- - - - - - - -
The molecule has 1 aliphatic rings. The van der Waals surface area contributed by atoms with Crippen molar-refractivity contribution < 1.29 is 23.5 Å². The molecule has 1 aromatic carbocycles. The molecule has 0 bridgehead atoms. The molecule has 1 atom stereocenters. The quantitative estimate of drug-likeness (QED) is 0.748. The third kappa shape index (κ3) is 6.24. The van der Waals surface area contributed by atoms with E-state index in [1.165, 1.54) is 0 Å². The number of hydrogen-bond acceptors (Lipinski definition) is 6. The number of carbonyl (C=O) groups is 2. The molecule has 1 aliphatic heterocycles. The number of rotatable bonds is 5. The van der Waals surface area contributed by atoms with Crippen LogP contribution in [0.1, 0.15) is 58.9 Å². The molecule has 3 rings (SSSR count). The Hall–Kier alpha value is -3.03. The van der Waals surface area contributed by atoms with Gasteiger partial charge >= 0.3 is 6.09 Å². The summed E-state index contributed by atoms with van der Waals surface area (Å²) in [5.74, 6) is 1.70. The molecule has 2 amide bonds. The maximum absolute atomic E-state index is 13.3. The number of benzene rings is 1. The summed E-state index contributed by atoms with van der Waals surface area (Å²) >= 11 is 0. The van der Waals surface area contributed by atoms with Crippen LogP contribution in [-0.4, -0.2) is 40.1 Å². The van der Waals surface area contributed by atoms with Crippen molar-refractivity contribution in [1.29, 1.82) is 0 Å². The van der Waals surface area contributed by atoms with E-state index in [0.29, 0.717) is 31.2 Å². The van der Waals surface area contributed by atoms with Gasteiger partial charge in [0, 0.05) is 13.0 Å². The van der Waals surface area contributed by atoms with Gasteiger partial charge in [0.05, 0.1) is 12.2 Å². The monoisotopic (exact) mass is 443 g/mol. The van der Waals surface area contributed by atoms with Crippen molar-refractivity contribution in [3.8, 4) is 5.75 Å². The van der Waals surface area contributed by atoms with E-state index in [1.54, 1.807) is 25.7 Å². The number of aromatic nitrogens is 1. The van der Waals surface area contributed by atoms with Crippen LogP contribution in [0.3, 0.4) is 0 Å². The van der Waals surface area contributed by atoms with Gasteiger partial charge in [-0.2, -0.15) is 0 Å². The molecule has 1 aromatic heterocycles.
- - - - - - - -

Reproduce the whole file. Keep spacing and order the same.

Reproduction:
The molecule has 1 aliphatic rings. The van der Waals surface area contributed by atoms with Crippen molar-refractivity contribution < 1.29 is 23.5 Å². The molecule has 1 aromatic carbocycles. The molecule has 0 bridgehead atoms. The molecule has 1 atom stereocenters. The quantitative estimate of drug-likeness (QED) is 0.748. The third kappa shape index (κ3) is 6.24. The van der Waals surface area contributed by atoms with E-state index in [1.165, 1.54) is 0 Å². The number of hydrogen-bond acceptors (Lipinski definition) is 6. The number of carbonyl (C=O) groups is 2. The molecule has 1 aliphatic heterocycles. The number of rotatable bonds is 5. The van der Waals surface area contributed by atoms with Crippen LogP contribution in [0.1, 0.15) is 58.9 Å². The molecule has 3 rings (SSSR count). The Hall–Kier alpha value is -3.03. The van der Waals surface area contributed by atoms with Gasteiger partial charge >= 0.3 is 6.09 Å². The summed E-state index contributed by atoms with van der Waals surface area (Å²) in [5.74, 6) is 1.70. The molecule has 2 amide bonds. The maximum absolute atomic E-state index is 13.3. The number of benzene rings is 1. The summed E-state index contributed by atoms with van der Waals surface area (Å²) >= 11 is 0. The van der Waals surface area contributed by atoms with Crippen LogP contribution in [-0.4, -0.2) is 40.1 Å². The van der Waals surface area contributed by atoms with Crippen molar-refractivity contribution in [1.29, 1.82) is 0 Å². The van der Waals surface area contributed by atoms with E-state index in [0.29, 0.717) is 31.2 Å². The van der Waals surface area contributed by atoms with Gasteiger partial charge in [0, 0.05) is 13.0 Å². The van der Waals surface area contributed by atoms with Gasteiger partial charge in [0.05, 0.1) is 12.2 Å². The monoisotopic (exact) mass is 443 g/mol. The van der Waals surface area contributed by atoms with Crippen molar-refractivity contribution in [3.8, 4) is 5.75 Å². The van der Waals surface area contributed by atoms with E-state index in [1.54, 1.807) is 25.7 Å². The number of aromatic nitrogens is 1. The van der Waals surface area contributed by atoms with Crippen LogP contribution in [0.3, 0.4) is 0 Å². The van der Waals surface area contributed by atoms with Gasteiger partial charge in [-0.2, -0.15) is 0 Å². The molecule has 1 aromatic heterocycles.